Yong, who heads the Centre of Excellence in Clinical Virology at Chulalongkorn University’s Faculty of Medicine, posted on his Facebook wall that the findings of the clinical research will be sent in a preprinted form to the MedRxiv for publication later on Friday. He will also send the result to other international medical journals for publication.
He said the research had been carried out in cooperation with Dr Thaneeya Duangchinda, a researcher of the Medical Biotechnology Unit of Siriraj Hospital.
The study was carried out among four groups of 60 people each who received two doses of inactivated vaccine for six months. All people in the four groups received two Sinovac vaccines for six months.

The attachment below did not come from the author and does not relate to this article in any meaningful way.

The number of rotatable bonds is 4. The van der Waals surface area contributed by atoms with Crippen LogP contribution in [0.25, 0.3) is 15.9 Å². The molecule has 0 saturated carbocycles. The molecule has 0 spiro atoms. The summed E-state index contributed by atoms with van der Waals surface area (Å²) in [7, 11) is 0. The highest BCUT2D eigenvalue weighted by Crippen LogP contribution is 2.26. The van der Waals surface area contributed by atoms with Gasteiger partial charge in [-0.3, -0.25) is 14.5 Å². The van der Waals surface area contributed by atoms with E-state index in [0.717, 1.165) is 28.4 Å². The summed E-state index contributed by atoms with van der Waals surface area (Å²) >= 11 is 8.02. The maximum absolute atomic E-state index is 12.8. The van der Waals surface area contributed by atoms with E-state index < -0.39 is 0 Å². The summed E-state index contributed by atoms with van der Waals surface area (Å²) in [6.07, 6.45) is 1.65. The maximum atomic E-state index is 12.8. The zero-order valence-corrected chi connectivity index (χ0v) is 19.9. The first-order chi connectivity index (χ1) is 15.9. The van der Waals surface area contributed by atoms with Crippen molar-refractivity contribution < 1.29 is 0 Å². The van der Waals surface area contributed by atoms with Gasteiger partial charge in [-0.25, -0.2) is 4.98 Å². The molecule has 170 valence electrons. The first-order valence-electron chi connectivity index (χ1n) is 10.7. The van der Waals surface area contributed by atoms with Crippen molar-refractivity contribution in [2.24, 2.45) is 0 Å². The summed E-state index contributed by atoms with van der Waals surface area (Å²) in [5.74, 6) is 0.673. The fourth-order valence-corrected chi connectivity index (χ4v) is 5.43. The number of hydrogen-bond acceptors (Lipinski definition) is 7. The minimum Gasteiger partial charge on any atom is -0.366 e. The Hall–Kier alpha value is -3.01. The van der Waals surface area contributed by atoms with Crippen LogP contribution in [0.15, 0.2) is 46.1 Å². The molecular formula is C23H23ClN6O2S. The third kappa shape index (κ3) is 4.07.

The first group received an inactivated Sinopharm vaccine for a booster dose, the second group the viral vector AstraZeneca vaccine, the third group the mRNA Pfizer vaccine and the fourth group the mRNA Moderna vaccine.
Yong said the studied groups were later tested with serum dilution in the so-called FRINT [focus reduction neutralisation test] to check their immunity against the Delta and Omicron variants.
The study found that those given the Sinopharm vaccine had 22 times lower immunity against the Delta and Omicron strains of both imitated and real virus samples than those given the mRNA vaccine. Those who were given the viral vector vaccine as a booster dose also enjoyed higher immunity than those given an inactivated vaccine, Yong added.
“In conclusion, using AZ and mRNA vaccines [Pfizer or Moderna] as a booster dose provides better protection against the Delta and Omicron strains and this is a method being practised in Thailand,” Yong said.
Published : January 28, 2022
By : THE NATION